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Selection of Antiepileptic Drugs: A Practical Approach

      The selection of antiepileptic drugs (AEDs) is increasingly more complex as new agents become available. We discuss an individualized approach to selection of an AED that is tailored to each patient's needs by considering the following six factors: effectiveness of the drug in controlling seizures, adverse effects profile, pharmacokinetic properties, special or unique patient situations, drug interactions, and cost of treatment. When these factors are considered, treatment complications and failure can be minimized by anticipating incompatibilities among drugs or between the drugs and the patient's condition. We emphasize the concept that the best AED therapy is dependent on optimal seizure control and absence of unacceptable side effects. In the current environment of medical practice, the cost of treatment has also become a mao jor concern. With rare exceptions, no single factor dictates the choice of an AED. In the long term, the most cost-effective treatment will be the one that provides the most therapeutic benefit with the fewest complications and maximal patient satisfaction.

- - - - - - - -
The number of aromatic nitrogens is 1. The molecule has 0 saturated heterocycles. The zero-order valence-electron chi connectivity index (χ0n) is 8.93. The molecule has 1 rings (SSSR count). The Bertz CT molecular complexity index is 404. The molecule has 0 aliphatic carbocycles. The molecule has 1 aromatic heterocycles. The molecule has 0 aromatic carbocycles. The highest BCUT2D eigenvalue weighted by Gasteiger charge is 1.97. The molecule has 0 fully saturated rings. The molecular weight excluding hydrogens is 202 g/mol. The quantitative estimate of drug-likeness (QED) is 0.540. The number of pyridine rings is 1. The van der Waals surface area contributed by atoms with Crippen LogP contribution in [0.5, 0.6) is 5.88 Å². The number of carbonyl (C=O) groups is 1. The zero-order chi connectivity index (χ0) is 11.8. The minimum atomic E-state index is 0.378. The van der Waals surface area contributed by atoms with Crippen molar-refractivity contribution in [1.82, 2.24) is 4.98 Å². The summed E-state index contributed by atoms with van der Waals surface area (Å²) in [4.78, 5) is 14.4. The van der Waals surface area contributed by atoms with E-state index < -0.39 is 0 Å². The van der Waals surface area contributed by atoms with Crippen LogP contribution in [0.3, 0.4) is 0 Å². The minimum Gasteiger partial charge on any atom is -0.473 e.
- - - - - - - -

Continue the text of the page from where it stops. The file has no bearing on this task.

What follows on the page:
AEDs (antiepileptic drugs), GTCS (generalized tonic-clonic seizures), OCs (oral contraceptives)
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